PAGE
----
– C. S. Lewis, Letters to Malcom: Chiefly on Prayer (Harcourt, 1964), pp. 81-82.
There is nothing here about masks, false identities, curated selves, vulnerable friendships, or other social-psycho-theological deconstructionist babble.
For those who care about such things, I’d suggest reading the whole of letter XV and the entire book in order to understand the full intent and to enjoy the complete discourse.
That’s usually the best way to read a nuanced text and a brainy author. Misquoted snippet phrases overlaid on angsty photos is not.
Literary Lewisians – that is, those who view his written texts and his recorded readings as the only things that qualify as Lewis quotes (as opposed to cinematic adapted one-liners and outlandish self-empowering slogans) – likely expend too much energy seething about the ever-growing corpus of non-Lewis quotes cluttering (even polluting) the digital universe.
I do, anyway.
And perhaps I should stop caring. Or stop blathering about it. Or stop calling it out.
But I think it matters immensely, far beyond anything that has to do with being a devoted Lewisian, medievalist, literarian, or would-be-Narnian. (For these reasons and these. Also these and these. And so many more.)
This is not merely about misquotes. It’s about being thoughtful, careful, precise, clear. Truthful, even.
But I am once again disheartened and confounded by the most recent misquote because it is in print, in a book, about Lewis, that perhaps many people will read, and so there’s very little chance of retracting this particular absolutely-not-a-quote (just like there is very little chance of properly recovering the correct order of the Chronicles of Narnia, yet another reason literary Lewisians gnash their teeth).
The newly released book Becoming Mrs. Lewis: The Improbable Love Story of Joy Davidman and C. S. Lewis (by Patti Callahan; Thomas Nelson, 2018) ushers readers into Part I with this page:
Anyone who has read Lewis will recognize this “quote” of Aslan’s as not possibly having been written by Lewis, ever. It drips with modern self-actualization that appears nowhere in Lewis’s writings (who was thoroughly unmodern and utterly I-am-lost-without-my-Lord).
I suppose the cinematic-adapted CGI-leo might have uttered these words. But if so, the above quote should indicate such by 1) deleting C. S. Lewis as the intimated author and 2) clearly noting the cinematic-adapted-and-ravaged version as the actual source.
That seems only fair. And accurate. And clear. And precise. And factual.
I assume this “quote” comes from the cinematic-adapted scene wherein the Dawn Treader (“such a very Narnian ship”) enters the Darkness – a very real and very terrifying place of evil. A place wherein Aslan would never advise someone to defeat the darkness in oneself (which isn’t to say he denied inner darkness, or didn’t think it should be defeated). Those who know Aslan (and his earthly incarnated human-divine reality but please remember the Chronicles ARE NOTALLEGORIES) know that when any of his children find themselves in the midst of evil danger – quivering hands, overwhelming despair, paralyzing fear – if that child has only enough strength to whisper, “Aslan, Aslan, if ever you loved us at all, send us help now,” – well, even if that child would forget to say please or pretty please or by your mane – Aslan would never respond with: “Well, hmmm, okay. But first you must defeat the darkness in yourself.”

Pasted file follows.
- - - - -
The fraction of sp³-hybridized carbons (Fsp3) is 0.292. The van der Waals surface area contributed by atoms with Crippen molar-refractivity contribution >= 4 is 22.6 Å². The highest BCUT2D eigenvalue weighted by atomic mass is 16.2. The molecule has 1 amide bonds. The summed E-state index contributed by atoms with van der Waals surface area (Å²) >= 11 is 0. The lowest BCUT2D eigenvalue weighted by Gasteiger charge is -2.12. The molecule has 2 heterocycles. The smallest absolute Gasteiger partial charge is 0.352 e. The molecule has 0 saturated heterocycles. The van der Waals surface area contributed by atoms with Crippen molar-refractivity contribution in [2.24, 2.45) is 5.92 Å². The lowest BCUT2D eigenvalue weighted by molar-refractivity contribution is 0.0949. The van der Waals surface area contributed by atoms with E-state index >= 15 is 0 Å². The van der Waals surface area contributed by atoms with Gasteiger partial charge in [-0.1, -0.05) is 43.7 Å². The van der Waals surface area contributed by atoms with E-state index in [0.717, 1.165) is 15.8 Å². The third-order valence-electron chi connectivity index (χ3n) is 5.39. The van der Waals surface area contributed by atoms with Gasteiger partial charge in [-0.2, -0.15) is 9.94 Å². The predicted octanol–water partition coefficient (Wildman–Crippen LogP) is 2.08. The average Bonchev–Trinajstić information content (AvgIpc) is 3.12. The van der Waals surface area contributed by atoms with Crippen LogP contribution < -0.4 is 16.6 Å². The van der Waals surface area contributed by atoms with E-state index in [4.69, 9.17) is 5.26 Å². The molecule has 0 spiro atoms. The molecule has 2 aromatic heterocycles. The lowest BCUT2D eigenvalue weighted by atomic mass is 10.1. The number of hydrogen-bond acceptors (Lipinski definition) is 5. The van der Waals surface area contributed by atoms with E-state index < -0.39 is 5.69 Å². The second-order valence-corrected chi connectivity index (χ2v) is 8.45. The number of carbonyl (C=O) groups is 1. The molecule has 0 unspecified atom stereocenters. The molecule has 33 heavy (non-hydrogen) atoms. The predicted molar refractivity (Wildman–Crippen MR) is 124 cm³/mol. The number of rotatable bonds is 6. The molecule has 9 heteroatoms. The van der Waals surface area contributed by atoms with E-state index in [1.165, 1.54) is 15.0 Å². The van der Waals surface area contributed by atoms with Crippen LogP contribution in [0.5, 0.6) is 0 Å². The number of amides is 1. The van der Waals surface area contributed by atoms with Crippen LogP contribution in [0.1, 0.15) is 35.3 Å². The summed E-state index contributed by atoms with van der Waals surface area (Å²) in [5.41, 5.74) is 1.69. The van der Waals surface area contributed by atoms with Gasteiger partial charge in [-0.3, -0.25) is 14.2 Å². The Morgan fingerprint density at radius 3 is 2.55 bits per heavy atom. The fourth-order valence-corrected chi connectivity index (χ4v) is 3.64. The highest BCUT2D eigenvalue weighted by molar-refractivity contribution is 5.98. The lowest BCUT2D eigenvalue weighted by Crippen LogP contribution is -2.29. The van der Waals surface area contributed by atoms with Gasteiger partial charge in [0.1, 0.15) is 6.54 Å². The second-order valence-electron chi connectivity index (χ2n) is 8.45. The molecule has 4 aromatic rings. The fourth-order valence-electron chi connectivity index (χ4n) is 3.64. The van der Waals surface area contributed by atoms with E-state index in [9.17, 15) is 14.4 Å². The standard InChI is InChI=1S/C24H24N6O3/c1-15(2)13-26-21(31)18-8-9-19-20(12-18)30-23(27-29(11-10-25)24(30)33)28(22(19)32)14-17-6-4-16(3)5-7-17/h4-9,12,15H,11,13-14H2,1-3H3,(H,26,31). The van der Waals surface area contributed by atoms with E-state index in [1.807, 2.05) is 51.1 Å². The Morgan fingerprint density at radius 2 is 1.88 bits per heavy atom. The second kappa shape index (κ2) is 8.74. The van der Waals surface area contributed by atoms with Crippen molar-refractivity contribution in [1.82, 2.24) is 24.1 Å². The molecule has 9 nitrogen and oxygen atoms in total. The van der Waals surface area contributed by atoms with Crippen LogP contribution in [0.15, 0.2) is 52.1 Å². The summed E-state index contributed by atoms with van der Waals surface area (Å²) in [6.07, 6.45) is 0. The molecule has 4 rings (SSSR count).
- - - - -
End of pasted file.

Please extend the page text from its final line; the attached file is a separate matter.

Never. Absolutely and unequivocally never.
Instead, after pleading hopeful words in the midst of palpable despair, something would begin to change inside the child, and inside all the other children on whose behalf she also whispered.
First, a tiny speck of light would appear up ahead.
And then a broad beam of light would fall upon the ship, even while it was still surrounded by darkness.
And then along the beam, the children (some young, some grown) would see what looked like a cross, then like an aeroplane, and then like a kite before finally arriving in a whirling rush of wings. It would be an albatross. It would circle around the mast three times before perching for just an instant on the crest of the gilded dragon at the prow. And then it would spread its wings, rise, and begin to fly slowly ahead, bearing a little starboard, leading the whole shipload of children folk out into the warm and welcoming sunshine.
And the one who’d whispered for help back in the evil dark – rather than being chided for not first defeating her own inner darkness (blather) – would have heard these words from Aslan-as-albatross while still in the darkness:
Courage, dear heart.
And as she heard the voice, she would also have felt a delicious smell breathe in her face – the breath of love, the breath of joy, the breath of presence, the breath of spirit, the breath of undeserved rescue.
And when finally out of the darkness, without knowing exactly when or how it happened, everyone would realize there was nothing to be afraid of and never had been.
That is what Aslan would have done and said – because that is what he did and said in Chapter 12 of The Voyage of the Dawn Treader.
So, yes – misquotes matter.
Because though both Aslan and our Lord are in the business of forming humility and love and grace in their children while also helping them die-to-self each and every day, neither Aslan nor our Lord are in the business of self-help nonsense-babble that only leads to disappointment, despair, and emptiness. (And maybe also poisonous self-inflation.)
Words matter. Because behind the words are ideas, meaning, stories, and truth. At least that’s the hope.
[UPDATE: 9 Oct 2018]